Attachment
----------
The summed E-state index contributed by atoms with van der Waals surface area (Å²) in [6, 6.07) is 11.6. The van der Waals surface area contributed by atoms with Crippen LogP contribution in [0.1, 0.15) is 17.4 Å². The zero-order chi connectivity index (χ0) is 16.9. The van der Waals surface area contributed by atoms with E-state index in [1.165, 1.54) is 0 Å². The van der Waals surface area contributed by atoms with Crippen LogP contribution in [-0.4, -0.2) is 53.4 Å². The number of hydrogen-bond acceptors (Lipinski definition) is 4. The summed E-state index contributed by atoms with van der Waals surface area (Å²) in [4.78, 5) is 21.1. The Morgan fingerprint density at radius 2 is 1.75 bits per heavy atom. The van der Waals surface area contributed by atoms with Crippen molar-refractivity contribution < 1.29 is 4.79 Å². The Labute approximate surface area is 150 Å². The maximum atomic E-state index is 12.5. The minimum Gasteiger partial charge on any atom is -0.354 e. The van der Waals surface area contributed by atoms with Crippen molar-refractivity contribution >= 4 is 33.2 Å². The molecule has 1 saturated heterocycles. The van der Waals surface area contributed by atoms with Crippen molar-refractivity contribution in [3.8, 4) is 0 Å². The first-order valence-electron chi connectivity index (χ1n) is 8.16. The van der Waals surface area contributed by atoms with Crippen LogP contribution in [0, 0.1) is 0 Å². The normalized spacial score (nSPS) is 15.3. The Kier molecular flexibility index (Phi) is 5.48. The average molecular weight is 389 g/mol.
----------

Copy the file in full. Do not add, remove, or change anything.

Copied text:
The summed E-state index contributed by atoms with van der Waals surface area (Å²) in [6, 6.07) is 11.6. The van der Waals surface area contributed by atoms with Crippen LogP contribution in [0.1, 0.15) is 17.4 Å². The zero-order chi connectivity index (χ0) is 16.9. The van der Waals surface area contributed by atoms with E-state index in [1.165, 1.54) is 0 Å². The van der Waals surface area contributed by atoms with Crippen LogP contribution in [-0.4, -0.2) is 53.4 Å². The number of hydrogen-bond acceptors (Lipinski definition) is 4. The summed E-state index contributed by atoms with van der Waals surface area (Å²) in [4.78, 5) is 21.1. The Morgan fingerprint density at radius 2 is 1.75 bits per heavy atom. The van der Waals surface area contributed by atoms with Crippen molar-refractivity contribution < 1.29 is 4.79 Å². The Labute approximate surface area is 150 Å². The maximum atomic E-state index is 12.5. The minimum Gasteiger partial charge on any atom is -0.354 e. The van der Waals surface area contributed by atoms with Crippen molar-refractivity contribution >= 4 is 33.2 Å². The molecule has 1 saturated heterocycles. The van der Waals surface area contributed by atoms with Crippen molar-refractivity contribution in [3.8, 4) is 0 Å². The first-order valence-electron chi connectivity index (χ1n) is 8.16. The van der Waals surface area contributed by atoms with Crippen LogP contribution in [0, 0.1) is 0 Å². The normalized spacial score (nSPS) is 15.3. The Kier molecular flexibility index (Phi) is 5.48. The average molecular weight is 389 g/mol.